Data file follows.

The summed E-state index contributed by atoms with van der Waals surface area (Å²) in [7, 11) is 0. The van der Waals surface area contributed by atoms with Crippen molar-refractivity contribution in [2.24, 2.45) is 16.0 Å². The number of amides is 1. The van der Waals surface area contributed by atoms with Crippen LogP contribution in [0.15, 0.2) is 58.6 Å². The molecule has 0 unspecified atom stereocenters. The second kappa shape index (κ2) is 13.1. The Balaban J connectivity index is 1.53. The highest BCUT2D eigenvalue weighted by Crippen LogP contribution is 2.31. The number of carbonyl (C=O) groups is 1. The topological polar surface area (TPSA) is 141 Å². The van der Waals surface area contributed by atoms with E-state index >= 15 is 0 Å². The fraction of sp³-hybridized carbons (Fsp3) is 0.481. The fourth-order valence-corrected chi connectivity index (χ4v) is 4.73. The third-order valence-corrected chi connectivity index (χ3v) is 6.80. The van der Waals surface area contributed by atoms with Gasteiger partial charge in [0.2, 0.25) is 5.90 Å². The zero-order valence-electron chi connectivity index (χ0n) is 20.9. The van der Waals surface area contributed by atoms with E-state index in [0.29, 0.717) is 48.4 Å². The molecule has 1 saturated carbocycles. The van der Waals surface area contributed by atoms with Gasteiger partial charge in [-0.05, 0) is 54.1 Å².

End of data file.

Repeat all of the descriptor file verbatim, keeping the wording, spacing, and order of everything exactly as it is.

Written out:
The summed E-state index contributed by atoms with van der Waals surface area (Å²) in [7, 11) is 0. The van der Waals surface area contributed by atoms with Crippen molar-refractivity contribution in [2.24, 2.45) is 16.0 Å². The number of amides is 1. The van der Waals surface area contributed by atoms with Crippen LogP contribution in [0.15, 0.2) is 58.6 Å². The molecule has 0 unspecified atom stereocenters. The second kappa shape index (κ2) is 13.1. The Balaban J connectivity index is 1.53. The highest BCUT2D eigenvalue weighted by Crippen LogP contribution is 2.31. The number of carbonyl (C=O) groups is 1. The topological polar surface area (TPSA) is 141 Å². The van der Waals surface area contributed by atoms with E-state index >= 15 is 0 Å². The fraction of sp³-hybridized carbons (Fsp3) is 0.481. The fourth-order valence-corrected chi connectivity index (χ4v) is 4.73. The third-order valence-corrected chi connectivity index (χ3v) is 6.80. The van der Waals surface area contributed by atoms with Gasteiger partial charge in [0.2, 0.25) is 5.90 Å². The zero-order valence-electron chi connectivity index (χ0n) is 20.9. The van der Waals surface area contributed by atoms with E-state index in [0.29, 0.717) is 48.4 Å². The molecule has 1 saturated carbocycles. The van der Waals surface area contributed by atoms with Gasteiger partial charge in [-0.05, 0) is 54.1 Å².